The Globe reports how the sitting district attorney and mayor wannabe has done pretty well with donations from local defense attorneys.
The Dorchester Reporter interviews David Portnoy, who doesn't plan on walking in any parades as he runs for mayor this year:
Would you rather vote for the guy running around to all the parades so he could show his face or the guy who's watching the Bruins at home?' Because I'm not trying to appeal to everybody or be very political. I'm the guy, the typical guy next door.
Blackstonian posts the list of the candidates who turned in enough signatures to qualify for the preliminary ballot this fall.
David Portnoy of Barstool Sport, of course, had said all along he's running for El Alcalde, but Yancey, the city's longest serving district city councilor, had played coy all along. Also making the cut: Robert Capucci, along with several other people.
David Bernstein explains why, doesn't say if the staffer at least had a sleeping bag.
You'd think somebody like John Nucci would be familiar with Boston neighborhoods. After all, he spent several years on the School Committee and then got himself elected an at-large city councilor. He used to work for ABCD. Most recently, he served on the committee that came up with a new BPS school-assignment system. And yet, in a column today in the Herald on why suburbanites should care about the Boston mayoral election, he writes:
Peter Gelzinis explains why first we'll see a race to sew up geographical areas (West Roxbury/Hyde Park/JP vs. Dorchester) and the "progressive minority vote," then, after the preliminary shrinks a field of 10 or 12 down to 2, we can get down to actual issues. Also, Gareth Saunders needs to consider whether he wants to join Althea Garrison and Roy Owens in the League of Perpetual Candidates.
The Globe reports on support for mayoral candidate Charlotte Golar Richie among people like state Reps. Michael Moran (Allston/Brighton) and Aaron Michlewitz (North End).
Mike Ball comes away impressed from Rob Consalvo's kickoff rally in JP, although he says he needs to flesh out his proposed agenda:
So far, no one in the race has advanced either a brilliant slogan or a revolutionary platform. Rob's catchphrase Making Boston Better is more than adequate. He simply has to convince enough voters that he can pull that off, that he can harden up his kind of spongy goals and achieve each one. Last evening was promising.
Some people try to visit all 351 cities and towns in the Commonwealth. Others vow to eat at every single burger place in Boston. Googiebaba has decided to try to meet all 24 people running for mayor of Boston. She starts with DA Dan Conley, whom she met one rainy Saturday while she and her two kids were on the side of the West Roxbury Parkway, victims of a flat tire:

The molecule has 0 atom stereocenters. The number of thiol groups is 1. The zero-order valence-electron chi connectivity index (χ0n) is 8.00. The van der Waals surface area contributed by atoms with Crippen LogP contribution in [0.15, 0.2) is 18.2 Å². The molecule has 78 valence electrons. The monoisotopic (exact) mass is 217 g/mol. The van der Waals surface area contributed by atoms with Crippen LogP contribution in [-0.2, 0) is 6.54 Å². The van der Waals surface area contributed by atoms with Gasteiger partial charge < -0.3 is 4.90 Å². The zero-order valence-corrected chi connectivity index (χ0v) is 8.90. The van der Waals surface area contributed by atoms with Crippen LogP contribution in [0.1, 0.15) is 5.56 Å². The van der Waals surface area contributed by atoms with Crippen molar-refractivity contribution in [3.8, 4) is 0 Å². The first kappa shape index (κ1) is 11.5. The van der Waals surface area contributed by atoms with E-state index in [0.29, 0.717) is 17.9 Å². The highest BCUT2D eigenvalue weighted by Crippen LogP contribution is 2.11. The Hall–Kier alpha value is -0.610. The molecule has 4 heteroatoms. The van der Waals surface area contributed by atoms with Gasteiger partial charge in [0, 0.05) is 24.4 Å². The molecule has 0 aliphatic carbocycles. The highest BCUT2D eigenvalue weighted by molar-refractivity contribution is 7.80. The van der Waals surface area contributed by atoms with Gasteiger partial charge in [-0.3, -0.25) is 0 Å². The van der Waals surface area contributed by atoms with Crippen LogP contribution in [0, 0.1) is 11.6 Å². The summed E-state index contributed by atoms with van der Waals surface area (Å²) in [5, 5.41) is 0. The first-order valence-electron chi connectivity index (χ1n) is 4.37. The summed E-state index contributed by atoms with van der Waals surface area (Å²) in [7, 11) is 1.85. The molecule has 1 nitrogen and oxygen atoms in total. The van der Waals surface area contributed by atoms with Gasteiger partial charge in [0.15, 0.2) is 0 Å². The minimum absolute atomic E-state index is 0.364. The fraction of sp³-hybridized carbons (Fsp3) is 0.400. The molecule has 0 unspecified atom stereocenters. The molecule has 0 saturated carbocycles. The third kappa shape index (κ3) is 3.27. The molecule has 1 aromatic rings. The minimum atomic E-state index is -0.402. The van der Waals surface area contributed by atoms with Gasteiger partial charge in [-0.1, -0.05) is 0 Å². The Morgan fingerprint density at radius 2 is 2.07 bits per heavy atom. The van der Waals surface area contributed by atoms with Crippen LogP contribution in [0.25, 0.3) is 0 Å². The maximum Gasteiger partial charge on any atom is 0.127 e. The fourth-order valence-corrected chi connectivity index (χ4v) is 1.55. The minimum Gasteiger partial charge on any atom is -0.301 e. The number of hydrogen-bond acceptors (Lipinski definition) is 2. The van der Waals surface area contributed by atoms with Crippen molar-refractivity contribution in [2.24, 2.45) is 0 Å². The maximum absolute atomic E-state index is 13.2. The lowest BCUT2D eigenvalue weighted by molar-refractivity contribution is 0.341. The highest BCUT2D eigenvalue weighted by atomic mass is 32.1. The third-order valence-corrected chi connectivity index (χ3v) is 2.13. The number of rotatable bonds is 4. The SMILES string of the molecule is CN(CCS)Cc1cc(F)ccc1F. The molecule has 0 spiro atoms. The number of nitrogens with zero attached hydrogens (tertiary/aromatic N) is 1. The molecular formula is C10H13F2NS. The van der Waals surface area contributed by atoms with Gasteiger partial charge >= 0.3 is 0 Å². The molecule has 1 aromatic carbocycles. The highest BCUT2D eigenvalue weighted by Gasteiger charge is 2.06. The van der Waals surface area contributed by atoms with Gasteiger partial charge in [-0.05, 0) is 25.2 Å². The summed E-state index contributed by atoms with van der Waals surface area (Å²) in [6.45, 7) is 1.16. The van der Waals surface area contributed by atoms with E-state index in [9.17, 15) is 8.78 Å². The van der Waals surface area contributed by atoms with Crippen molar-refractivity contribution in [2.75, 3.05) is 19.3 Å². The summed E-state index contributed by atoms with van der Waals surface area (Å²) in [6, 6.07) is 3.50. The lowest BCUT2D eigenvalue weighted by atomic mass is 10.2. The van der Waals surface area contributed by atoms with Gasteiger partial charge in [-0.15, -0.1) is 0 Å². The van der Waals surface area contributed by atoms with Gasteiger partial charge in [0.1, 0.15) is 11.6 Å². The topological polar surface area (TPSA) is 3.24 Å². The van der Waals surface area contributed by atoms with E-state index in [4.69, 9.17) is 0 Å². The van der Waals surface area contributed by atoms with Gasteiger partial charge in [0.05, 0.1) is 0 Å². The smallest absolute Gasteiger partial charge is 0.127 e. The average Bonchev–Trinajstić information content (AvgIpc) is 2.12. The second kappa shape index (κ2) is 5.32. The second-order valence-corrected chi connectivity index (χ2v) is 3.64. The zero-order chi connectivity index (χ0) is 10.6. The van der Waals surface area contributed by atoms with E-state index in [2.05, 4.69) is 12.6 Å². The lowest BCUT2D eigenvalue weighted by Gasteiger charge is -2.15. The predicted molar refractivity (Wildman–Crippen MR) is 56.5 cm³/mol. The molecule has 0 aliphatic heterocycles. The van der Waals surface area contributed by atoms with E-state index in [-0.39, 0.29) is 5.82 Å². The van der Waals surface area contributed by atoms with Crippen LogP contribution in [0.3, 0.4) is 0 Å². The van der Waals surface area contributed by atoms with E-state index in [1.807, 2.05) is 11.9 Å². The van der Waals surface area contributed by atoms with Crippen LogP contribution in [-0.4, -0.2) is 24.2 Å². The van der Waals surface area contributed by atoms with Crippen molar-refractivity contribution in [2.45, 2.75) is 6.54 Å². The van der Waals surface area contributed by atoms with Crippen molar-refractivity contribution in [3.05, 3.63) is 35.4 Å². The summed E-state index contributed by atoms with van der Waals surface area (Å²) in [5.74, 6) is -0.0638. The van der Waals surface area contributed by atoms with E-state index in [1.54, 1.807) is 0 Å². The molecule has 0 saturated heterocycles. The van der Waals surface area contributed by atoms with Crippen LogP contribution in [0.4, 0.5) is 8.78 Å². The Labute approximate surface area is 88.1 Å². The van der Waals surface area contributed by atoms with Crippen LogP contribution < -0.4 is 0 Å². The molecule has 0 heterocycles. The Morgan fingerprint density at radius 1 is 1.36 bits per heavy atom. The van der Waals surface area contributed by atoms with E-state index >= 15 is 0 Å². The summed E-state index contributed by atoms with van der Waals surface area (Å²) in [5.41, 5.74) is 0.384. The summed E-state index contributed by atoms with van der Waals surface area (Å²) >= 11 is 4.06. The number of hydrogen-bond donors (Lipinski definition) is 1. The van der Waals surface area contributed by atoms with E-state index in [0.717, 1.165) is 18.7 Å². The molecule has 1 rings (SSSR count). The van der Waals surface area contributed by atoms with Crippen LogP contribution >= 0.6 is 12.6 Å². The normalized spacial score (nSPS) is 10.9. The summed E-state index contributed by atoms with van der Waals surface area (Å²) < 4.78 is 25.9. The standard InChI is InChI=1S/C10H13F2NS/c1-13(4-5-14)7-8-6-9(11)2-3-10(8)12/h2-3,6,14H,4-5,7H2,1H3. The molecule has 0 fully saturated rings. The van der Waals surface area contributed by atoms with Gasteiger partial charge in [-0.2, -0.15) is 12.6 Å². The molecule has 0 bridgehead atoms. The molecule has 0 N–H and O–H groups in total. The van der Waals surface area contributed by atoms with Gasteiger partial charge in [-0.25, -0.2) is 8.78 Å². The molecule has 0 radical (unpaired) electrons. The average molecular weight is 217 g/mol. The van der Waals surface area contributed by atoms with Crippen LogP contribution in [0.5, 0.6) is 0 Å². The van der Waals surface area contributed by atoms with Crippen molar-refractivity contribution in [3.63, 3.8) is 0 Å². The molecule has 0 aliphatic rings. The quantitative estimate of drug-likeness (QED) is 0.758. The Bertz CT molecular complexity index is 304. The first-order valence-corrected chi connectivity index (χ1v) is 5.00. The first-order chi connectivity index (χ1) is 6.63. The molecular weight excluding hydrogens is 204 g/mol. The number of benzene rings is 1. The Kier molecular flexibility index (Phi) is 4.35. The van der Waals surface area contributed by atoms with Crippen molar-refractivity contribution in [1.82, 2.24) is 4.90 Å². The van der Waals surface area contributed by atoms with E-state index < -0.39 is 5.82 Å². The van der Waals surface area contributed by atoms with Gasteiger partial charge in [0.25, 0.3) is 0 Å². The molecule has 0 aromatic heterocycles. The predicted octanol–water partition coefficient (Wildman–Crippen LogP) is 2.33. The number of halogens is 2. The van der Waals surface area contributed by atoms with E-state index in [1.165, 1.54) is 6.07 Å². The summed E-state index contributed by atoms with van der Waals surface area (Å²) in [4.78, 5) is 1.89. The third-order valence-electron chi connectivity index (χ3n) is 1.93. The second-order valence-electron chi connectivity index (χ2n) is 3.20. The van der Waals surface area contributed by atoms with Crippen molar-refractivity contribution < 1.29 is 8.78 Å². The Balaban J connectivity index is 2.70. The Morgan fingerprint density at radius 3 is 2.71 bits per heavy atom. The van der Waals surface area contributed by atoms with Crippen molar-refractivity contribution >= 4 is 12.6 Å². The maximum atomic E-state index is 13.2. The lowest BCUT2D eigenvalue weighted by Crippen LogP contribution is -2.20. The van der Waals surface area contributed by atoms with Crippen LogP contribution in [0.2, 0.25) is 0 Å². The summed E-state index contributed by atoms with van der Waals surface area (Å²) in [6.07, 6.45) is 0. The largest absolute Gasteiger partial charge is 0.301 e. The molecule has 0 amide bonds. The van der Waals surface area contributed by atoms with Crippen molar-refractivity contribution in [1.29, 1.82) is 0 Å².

Reuben Kantor, who worked for Ross when Ross served as city council president, sent out e-mail today announcing he'll be working as Bill Walczak's campaign manager:
The Herald talks to Dan Conley and John Barros. Currently, only East Boston is slated to vote on the proposed Suffolk Downs casino.
Thousands of local peace activists marched in support of peace and anti-violence this morning at the 17th Annual Mother's Day Walk for Peace. The event took place in Dorchester on 5/12/13. This raw video footage is near the end of the march on Geneva Avenue as peace activists marched towards the conclusion of the march at Fields Corner. District Attorney and 2013 Mayoral Candidate Dan Conley is seen marching in the peace march.
Our newest candidate for mayor is John Laing of Hyde Park, who quickly found his newest supporter in Mister Malcolm the Dorchester Dancer.
Ed. note: If Laing wins, he will not only be Boston's first black mayor, he will be the first mayor to have graduated Brandeis.
The Jamaica Plain Gazette reports on a gathering of nine mayoral candidates at a forum sponsored by the West Roxbury Courthouse Neighborhood Association.
The candidates were mostly non-specific in their answers regarding plans for improving the city, sticking to generalities like "bringing people together," "broadening opportunities" and "improving schools," though Arroyo brought up his proposed "Invest in Boston" bill, which would invest Boston’s money in banks that invest in Boston to help promote economic development.
Felix Arroyo's campaign seems to have "Si Se Puede" as its theme song. Well, if his campaign can have one, maybe other mayoral campaigns could come up with one, too. But campaign staffers likely have other work on their minds, so what follows are just a few ideas.
Let's see if we can have fun with this. Got one to offer? If you decide to pitch in, please follow this format:
Candidate, Song Title, Performer
--Connection to Candidate or Campaign
So for Arroyo, we have:
Felix Arroyo, "Si Se Puede", Linda Allen
--Chanted by his supporters shortly before his formal announcement.
Hassan Williams of Roxbury, a one-time Democrat who now considers himself a Republican, has filed papers with the state for a campaign committee to run for mayor this fall.
Williams ran as a Democrat against state Sen. Sonia Chang-Diaz in the 2010 primary.
John Barros, who has served on the School Committee for three years, will announce his candidacy for mayor tomorrow morning at the Haley House in Roxbury.
Barros is also executive director of the Dudley Street Neighborhood Initiative.
Ed. conflict of interest note: I've done Web work for DSNI.
The Dorchester Reporter gets the scoop on the Dorchester resident who is a former state rep and aide to the current mayor.
The Globe's Andrew Ryan tweets that the first person to take out papers for mayor today was Althea Garrison. She now needs to collect 3,000 signatures to get on the preliminary ballot.